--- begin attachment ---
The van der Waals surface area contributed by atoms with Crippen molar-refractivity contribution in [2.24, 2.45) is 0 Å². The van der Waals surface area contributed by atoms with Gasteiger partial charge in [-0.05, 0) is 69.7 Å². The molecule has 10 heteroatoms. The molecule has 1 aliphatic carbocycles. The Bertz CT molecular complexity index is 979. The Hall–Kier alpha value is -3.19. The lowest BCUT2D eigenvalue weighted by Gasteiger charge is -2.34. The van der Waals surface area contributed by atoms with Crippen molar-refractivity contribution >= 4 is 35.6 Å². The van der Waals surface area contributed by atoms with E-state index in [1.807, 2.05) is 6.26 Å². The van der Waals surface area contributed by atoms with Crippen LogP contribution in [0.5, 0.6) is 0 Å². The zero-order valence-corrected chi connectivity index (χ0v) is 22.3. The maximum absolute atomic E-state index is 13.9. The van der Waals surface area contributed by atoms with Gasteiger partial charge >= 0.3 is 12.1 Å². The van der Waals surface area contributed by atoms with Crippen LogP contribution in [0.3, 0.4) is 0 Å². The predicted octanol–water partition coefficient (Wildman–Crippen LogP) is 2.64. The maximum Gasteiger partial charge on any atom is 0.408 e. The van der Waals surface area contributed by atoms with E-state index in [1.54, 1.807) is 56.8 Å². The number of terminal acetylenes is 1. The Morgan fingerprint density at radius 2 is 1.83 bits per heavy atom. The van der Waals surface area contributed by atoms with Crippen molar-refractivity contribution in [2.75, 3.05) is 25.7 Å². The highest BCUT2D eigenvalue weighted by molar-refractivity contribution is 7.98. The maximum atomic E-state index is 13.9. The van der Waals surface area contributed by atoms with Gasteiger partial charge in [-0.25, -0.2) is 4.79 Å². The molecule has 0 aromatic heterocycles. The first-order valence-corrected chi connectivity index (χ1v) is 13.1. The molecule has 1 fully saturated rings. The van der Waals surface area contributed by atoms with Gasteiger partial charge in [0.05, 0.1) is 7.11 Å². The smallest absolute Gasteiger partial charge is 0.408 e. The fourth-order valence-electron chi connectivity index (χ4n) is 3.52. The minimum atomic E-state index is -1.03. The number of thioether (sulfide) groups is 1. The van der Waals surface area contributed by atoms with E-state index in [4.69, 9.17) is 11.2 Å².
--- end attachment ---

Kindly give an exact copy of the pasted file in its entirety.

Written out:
The van der Waals surface area contributed by atoms with Crippen molar-refractivity contribution in [2.24, 2.45) is 0 Å². The van der Waals surface area contributed by atoms with Gasteiger partial charge in [-0.05, 0) is 69.7 Å². The molecule has 10 heteroatoms. The molecule has 1 aliphatic carbocycles. The Bertz CT molecular complexity index is 979. The Hall–Kier alpha value is -3.19. The lowest BCUT2D eigenvalue weighted by Gasteiger charge is -2.34. The van der Waals surface area contributed by atoms with Crippen molar-refractivity contribution >= 4 is 35.6 Å². The van der Waals surface area contributed by atoms with E-state index in [1.807, 2.05) is 6.26 Å². The van der Waals surface area contributed by atoms with Crippen LogP contribution in [0.5, 0.6) is 0 Å². The zero-order valence-corrected chi connectivity index (χ0v) is 22.3. The maximum absolute atomic E-state index is 13.9. The van der Waals surface area contributed by atoms with Gasteiger partial charge >= 0.3 is 12.1 Å². The van der Waals surface area contributed by atoms with Crippen LogP contribution in [0.3, 0.4) is 0 Å². The predicted octanol–water partition coefficient (Wildman–Crippen LogP) is 2.64. The maximum Gasteiger partial charge on any atom is 0.408 e. The van der Waals surface area contributed by atoms with E-state index in [1.54, 1.807) is 56.8 Å². The number of terminal acetylenes is 1. The Morgan fingerprint density at radius 2 is 1.83 bits per heavy atom. The van der Waals surface area contributed by atoms with Crippen molar-refractivity contribution in [2.75, 3.05) is 25.7 Å². The highest BCUT2D eigenvalue weighted by molar-refractivity contribution is 7.98. The maximum atomic E-state index is 13.9. The van der Waals surface area contributed by atoms with Gasteiger partial charge in [-0.25, -0.2) is 4.79 Å². The molecule has 0 aromatic heterocycles. The first-order valence-corrected chi connectivity index (χ1v) is 13.1. The molecule has 1 fully saturated rings. The van der Waals surface area contributed by atoms with Gasteiger partial charge in [0.05, 0.1) is 7.11 Å². The smallest absolute Gasteiger partial charge is 0.408 e. The fourth-order valence-electron chi connectivity index (χ4n) is 3.52. The minimum atomic E-state index is -1.03. The number of thioether (sulfide) groups is 1. The van der Waals surface area contributed by atoms with E-state index in [4.69, 9.17) is 11.2 Å².